Ratiometric data reduction: a straightforward way to eliminate compound interference
HTRF technology uses either Eu3+ or Tb3+cryptate as the donor fluorophore, and either XL665 or d2 as the acceptor. For these fluorophores, we recommend measuring the fluorescence emission at 620 nm for the donor and at 665 nm for the acceptor. When a green acceptor is used in combination with Lumi4®-Tb cryptate, e.g. in some Tag-lite® assays, the acceptor emission must be measured at 520 nm.
The measurement of HTRF emissions at two different wavelengths (620 nm and 665 nm) allows the ratiometric reduction of data. This feature of HTRF is extremely advantageous, particularly for reducing well-to-well variations that may arise in homogeneous assay formats where a separation or wash step is not performed. Compounds and/or media additives left in the plate may change the photophysical properties in a given sample, and the degree to which this occurs can vary from sample to sample. By using the ratio of the donor and acceptor emission signals, it is possible to eliminate compounds that are simply interfering with detection.
Cisbio Bioassays has developed a ratiometric measurement that uses both the emission wavelength of the donor and of the acceptor to correct for well-to-well variability and signal quenching from assay components and media. Emissions at 620 nm (donor) are used as an internal reference, while emissions at 665 nm (acceptor) are used as an indicator of the biological reaction being assessed. Measurement of the total (positive control) and background (negative control) signal was carried out as well as the signal generated in the presence of a colored compound possessing quenching capabilities. As expected, the positive and negative controls show a clear difference in the absolute signal intensity at 665 nm and not at 620nm (see diagrams on the right).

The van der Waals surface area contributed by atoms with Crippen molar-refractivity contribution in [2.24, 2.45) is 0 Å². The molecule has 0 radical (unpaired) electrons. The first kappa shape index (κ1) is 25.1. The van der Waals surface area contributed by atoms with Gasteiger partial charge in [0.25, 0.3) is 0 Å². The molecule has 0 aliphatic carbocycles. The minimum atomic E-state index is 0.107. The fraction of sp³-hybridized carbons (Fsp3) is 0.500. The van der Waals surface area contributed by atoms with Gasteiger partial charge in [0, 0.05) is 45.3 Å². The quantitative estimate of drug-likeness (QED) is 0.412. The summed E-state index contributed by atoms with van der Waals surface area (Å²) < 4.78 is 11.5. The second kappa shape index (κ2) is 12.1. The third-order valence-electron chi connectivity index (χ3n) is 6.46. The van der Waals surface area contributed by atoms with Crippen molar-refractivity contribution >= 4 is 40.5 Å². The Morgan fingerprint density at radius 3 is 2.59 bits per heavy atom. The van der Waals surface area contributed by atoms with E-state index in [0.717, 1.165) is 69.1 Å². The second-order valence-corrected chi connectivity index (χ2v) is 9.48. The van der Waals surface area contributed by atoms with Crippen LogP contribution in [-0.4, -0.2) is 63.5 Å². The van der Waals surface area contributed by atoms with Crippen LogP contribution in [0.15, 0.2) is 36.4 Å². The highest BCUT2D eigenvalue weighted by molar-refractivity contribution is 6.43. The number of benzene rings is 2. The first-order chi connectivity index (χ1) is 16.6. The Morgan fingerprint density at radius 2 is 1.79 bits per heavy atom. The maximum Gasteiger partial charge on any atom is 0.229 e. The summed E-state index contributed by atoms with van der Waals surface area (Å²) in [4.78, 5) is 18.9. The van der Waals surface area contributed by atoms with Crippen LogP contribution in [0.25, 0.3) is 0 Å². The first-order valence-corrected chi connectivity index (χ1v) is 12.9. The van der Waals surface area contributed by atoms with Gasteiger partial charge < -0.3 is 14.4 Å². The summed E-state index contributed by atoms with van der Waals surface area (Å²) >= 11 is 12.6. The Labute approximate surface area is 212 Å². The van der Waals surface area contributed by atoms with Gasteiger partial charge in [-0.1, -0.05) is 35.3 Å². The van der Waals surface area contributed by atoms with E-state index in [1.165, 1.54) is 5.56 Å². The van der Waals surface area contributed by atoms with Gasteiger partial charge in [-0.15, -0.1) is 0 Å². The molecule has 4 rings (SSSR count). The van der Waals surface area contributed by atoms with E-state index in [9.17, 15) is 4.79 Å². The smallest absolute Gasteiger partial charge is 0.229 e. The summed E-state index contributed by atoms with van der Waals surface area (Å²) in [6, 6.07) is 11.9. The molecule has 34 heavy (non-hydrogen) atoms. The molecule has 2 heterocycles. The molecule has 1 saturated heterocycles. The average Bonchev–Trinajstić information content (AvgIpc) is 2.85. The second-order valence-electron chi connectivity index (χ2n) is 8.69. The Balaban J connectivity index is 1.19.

This corresponds to an appropriate change in the HTRF ratio for the two sample types. However, in the sample containing the colored compound, a similar decrease in both 620 nm and 665 nm signals is observed. Since the degree of sample quenching in both emissions is similar, the HTRF ratio remains relatively unchanged. This shows that the compound is nonspecifically interfering with the total emission in the sample and demonstrates the benefit of using the ratiometric data reduction to eliminate interfering compounds in an assay.
If the ratio had not been calculated, the sample would be falsely identified as an inhibitor of the biological reaction being tested in the assay. This clearly demonstrates the usefulness of calculating the acceptor/donor ratio for each well.